Saturday, March 15, 2008

Brotherly Advice

How did early missionaries accomplish so much? Here is one key: By abstaining from frivolous activities!

This is an excerpt of a letter from Hudson Taylor to his beloved sister, written while on the mission field in China.

"There is one thing I would specially warn you of the greatest curses I believe of the present day-the practice of novel-reading. If you value your mind and soul, avoid it as you would a dangerous serpent. I cannot tell you what I would give to be able to forget certain novels I have read and to efface their influence from my memory. And I firmly believe, though some would deny it,....that no Christian ever did or ever will read them without injury,.....very serious injury too, if the habit is indulged in. It is like opium-smoking, and begets a craving for more that must be supplied. Better books are neglected, and no one can estimate the mischief that results. Few, I believe, could honestly ask God's blessing upon the reading of a novel, and few would venture to assert that they read them to the glory of God. I dread them for you especially as a temptation to which you are constitutionally disposed....for you and I resemble one another very much as to temperament.....The only safety lies in avoiding them as one of Satan's most subtle snares. (Taylor, Hudson Taylor in Early Years: The Growth of a Soul, p.379)"

It's interesting that Hudson Taylor mentions valuing your mind, because I would have asked the question "what about developing your mind?" He apparently thinks that can happen without novel-reading. Perhaps it's imagination that will suffer, but is that a bad thing?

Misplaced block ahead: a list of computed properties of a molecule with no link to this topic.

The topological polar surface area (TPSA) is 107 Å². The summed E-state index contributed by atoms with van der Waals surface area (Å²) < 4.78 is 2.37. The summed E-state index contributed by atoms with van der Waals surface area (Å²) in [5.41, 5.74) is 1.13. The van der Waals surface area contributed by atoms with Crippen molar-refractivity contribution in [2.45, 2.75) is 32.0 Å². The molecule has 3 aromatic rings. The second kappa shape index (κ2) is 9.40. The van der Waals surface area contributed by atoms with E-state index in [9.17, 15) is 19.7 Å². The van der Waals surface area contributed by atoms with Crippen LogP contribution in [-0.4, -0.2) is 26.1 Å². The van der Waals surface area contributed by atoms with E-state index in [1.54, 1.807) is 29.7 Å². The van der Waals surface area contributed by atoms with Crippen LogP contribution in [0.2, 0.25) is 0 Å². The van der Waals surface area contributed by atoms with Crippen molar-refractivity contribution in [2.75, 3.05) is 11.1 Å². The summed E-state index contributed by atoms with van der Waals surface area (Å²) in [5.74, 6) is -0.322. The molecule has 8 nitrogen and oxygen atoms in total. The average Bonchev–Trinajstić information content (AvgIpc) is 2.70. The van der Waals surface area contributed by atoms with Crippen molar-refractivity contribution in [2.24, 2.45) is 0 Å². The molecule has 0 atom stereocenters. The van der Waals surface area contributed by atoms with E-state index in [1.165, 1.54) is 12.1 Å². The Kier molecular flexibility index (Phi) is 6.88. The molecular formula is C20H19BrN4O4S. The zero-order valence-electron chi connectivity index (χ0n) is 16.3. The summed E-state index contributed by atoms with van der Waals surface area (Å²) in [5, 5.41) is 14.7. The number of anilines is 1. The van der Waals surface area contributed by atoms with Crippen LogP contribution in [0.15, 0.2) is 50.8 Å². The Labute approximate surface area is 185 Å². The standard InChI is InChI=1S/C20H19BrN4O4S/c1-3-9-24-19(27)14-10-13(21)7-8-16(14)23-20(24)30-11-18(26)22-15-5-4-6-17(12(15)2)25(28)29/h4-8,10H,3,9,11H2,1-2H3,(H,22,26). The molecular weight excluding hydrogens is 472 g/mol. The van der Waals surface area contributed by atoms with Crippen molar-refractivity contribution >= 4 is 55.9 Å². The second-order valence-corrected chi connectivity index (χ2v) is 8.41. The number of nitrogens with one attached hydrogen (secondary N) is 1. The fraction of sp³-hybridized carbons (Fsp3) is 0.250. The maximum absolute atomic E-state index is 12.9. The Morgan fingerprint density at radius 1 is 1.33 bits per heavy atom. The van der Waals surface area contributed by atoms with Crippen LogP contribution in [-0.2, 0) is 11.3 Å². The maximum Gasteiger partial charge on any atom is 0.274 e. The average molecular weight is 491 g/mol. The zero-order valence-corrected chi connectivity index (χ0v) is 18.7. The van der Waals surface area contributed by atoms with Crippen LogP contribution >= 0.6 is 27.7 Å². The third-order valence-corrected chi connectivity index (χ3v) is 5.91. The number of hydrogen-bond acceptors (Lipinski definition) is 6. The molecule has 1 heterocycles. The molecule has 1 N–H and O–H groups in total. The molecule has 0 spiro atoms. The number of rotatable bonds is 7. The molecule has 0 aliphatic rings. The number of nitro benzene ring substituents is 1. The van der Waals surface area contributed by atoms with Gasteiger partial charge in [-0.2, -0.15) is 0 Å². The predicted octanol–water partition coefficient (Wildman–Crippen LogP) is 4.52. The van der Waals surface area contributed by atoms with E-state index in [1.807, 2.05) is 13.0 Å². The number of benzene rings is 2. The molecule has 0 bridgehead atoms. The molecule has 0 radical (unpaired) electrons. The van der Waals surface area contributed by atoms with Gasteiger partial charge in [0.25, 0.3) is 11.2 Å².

I suppose the key phrase that I agree with is that "better books are neglected." Does anyone really have enough time to read both novels and the Bible to their satisfaction?


  1. I read this post the other day and I am not sure how to respond....beacuse I do love to read novels! However, there are novels and there are novels. I do believe that some are just time-wasting junk. All the romances and so forth. But, in great literature I think there are many great (and very GOOD, MORAL ideas) presented in ways that might touch the heart of a person so as to convert it, whereas some other approach might not. I can think of many a novel that impacted my life, and particularly my spiritual life, postiviely:
    novels by Elizabeth Goudge
    many stories of Tolstoy
    Doestoevsky's great books
    Elizabeth Gaskell's and Charlotte Bronte's books
    and many, many more.

    I have had to kick myself in the rear a few times when I've become "addicted" to the "easy read" of a romance or mystery because they were time-wasters without any benefit.

  2. Yes, I am not sure how I feel about it either, it was just "food for thought." I do find it inspiring when Christians choose to take a radical stance on issues other people don't even think about. Some of these issues may be secondary when it comes to doctrine, but for personal holiness they may hold great significance in our lives.

    I do like the books you mentioned, and I can't say they had a harmful effect on me. But I'm not sure if I can name a novel that affected me spiritually, although sometimes I could compare it to a truth I already knew from the Bible. Outside the context of the Bible, I'm not sure how such books could convert someone.

    I know what you mean about "easy reads," and I think also that some non-fiction and Christian books can fall into that category.


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